Chiefs of the Northern Cheyenne: Little Coyote, left, and Morning Star. Image: Smithsonian Institution

Clara Caufield: Northern Cheyenne Tribe confronts new blood challenge

Moccasin Telegraph main source of info without our leader
By Clara “Clem” Caufield
Native Sun News Today Columnist

It has been extremely challenging to extract information from the Northern Cheyenne tribal offices via telephone. Except for a few loyal secretaries such as Barbara Spang (in her eighties); Maxine Limberhand, the now-lonely executive assistant to the Tribal President who left office last week and Christine Strange Owl, tribal council secretary, the majority of tribal employees seem to be absent, using up annual leave, while awaiting new leadership.

Thus, it is necessary to rely on the new version of the “Moccasin Telegraph” (Facebook) for this column, discussing a proposed resolution which would dramatically change requirements for enrollment in the Northern Cheyenne Tribe: From the current system of lineal descendants (tracing your heritage or blood line to an original enrolled person in 1884) to being at least 50% Northern Cheyenne on the paternal side.

That would drastically reduce the number of people eligible for enrollment, presently about 13,000. For example, it would eliminate me as my Cheyenne blood goes to my mother. It would, however include my children who trace the majority of their blood to their father. But if they marry non-Indians or non-Cheyenne, their children would then be ineligible.

A little historical perspective regarding this proposal is in order. According to historical estimates, the Northern Cheyenne Nation was about 10,000 strong before conflict with the White man. Sometimes called the “wildest” of the wild Indians, the Northern Cheyenne sought to avoid contact with the whites, allying themselves with the Sioux. One of our most famous Chiefs, Morning Star (Cheyenne name) or Dull Knife (Sioux name) was a “half-breed” Cheyenne and Sioux.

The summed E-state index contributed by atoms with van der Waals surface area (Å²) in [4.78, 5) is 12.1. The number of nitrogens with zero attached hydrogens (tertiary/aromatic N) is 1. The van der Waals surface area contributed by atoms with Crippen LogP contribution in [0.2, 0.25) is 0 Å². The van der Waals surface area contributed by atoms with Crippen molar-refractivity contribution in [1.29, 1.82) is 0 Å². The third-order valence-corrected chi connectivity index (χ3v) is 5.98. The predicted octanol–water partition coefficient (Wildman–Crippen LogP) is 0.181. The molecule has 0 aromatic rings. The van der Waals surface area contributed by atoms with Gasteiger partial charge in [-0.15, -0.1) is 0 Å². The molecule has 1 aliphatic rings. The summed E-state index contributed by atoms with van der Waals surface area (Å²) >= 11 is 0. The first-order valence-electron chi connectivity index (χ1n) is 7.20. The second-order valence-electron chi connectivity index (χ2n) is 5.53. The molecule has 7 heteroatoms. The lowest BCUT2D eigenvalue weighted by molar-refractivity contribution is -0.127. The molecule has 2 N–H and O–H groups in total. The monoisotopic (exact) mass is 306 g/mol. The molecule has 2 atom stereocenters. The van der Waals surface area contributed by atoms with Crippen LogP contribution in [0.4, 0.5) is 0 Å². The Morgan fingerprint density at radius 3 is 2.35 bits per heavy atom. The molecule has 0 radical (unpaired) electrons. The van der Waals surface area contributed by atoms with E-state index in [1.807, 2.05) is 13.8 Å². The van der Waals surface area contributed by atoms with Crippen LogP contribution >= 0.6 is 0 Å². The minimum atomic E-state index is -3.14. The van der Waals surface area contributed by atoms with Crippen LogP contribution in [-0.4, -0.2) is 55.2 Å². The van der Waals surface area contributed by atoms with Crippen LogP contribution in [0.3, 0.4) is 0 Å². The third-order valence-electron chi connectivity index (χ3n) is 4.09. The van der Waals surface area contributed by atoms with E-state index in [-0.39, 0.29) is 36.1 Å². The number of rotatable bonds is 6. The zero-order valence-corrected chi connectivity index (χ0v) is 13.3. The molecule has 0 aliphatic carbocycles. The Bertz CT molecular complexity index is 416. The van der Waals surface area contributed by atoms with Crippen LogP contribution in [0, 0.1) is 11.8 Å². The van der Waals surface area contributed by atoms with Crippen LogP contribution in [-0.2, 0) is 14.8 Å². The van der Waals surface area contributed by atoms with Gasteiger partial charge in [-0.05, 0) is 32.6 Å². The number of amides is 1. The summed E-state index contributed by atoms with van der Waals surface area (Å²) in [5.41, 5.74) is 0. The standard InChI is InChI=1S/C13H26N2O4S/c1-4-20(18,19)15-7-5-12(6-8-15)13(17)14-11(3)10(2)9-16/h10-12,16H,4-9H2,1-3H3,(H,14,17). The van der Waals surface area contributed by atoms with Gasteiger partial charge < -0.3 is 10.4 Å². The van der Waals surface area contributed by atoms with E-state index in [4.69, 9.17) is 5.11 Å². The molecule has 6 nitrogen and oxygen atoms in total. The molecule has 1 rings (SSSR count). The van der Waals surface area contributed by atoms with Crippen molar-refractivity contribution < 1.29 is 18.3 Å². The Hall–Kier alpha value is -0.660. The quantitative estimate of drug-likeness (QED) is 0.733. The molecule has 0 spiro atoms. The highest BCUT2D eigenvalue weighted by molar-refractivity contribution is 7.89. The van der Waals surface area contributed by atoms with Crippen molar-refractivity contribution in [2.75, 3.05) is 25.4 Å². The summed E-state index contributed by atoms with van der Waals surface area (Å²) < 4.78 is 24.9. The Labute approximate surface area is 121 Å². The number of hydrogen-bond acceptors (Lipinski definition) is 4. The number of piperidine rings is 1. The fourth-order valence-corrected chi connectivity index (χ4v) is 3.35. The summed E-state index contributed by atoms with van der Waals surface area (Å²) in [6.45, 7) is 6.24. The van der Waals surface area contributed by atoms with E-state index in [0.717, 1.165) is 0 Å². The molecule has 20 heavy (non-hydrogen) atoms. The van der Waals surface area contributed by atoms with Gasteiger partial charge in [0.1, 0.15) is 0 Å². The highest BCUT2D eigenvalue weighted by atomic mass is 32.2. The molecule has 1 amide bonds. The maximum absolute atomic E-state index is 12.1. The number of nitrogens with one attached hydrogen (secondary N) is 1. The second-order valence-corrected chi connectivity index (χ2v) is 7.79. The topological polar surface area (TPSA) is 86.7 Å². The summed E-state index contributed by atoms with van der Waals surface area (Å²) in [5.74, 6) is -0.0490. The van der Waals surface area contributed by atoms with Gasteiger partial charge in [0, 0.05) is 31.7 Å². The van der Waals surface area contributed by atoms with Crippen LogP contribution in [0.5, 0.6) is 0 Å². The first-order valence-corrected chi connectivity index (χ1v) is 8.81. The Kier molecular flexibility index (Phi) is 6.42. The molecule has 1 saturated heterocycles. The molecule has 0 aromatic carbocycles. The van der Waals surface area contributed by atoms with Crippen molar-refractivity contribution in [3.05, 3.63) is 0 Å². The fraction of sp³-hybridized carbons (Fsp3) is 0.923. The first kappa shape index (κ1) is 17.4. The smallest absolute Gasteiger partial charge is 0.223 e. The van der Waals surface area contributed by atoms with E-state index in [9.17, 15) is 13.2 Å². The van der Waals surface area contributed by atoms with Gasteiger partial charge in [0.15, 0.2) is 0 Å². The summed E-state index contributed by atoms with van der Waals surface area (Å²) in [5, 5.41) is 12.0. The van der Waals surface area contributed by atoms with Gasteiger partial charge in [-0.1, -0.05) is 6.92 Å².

Of course, avoidance was not possible and so by 1884, after much tragic conflict and warfare, the number of Cheyenne had shrunk to a mere few hundred.

Survival of those was closely linked to the sacred covenants which guide and sustain our people and the prophecies and teachings of Sweet Medicine, our Prophet. A key teaching from him was “Do not marry your relatives”, a very wise admonition for a small group of people.

Fresh blood and genes are ever necessary to avoid in-breeding and to encourage “hybrid vigor,” that is the blending the best traits of both bloodlines. Even to this day, the matriarchs (the Grandmothers) keep up this tradition, saying to a young person “You cannot go around with this one or that one, because you are related,” then going into great detail about how you are 9th or 10th cousins or something to that effect.

That is a primary reason that the Northern Cheyenne, like most tribal people raided, seeking horses, women and children to strengthen the Tribe. It was custom to marry people from other Tribes and bring back children for those Cheyenne who did have them, a great blessing.

I like to think that the few hundred Cheyenne who survived until 1884 would be pleased to have many descendants. They made great sacrifice so that the “Human Beings” might continue existence.


Support Native media!

Read the rest of the story on Native Sun News Today: Moccasin Telegraph main source of info without our leader

Clara “Clem” Caufield can be reached at

Copyright permission Native Sun News Today

Join the Conversation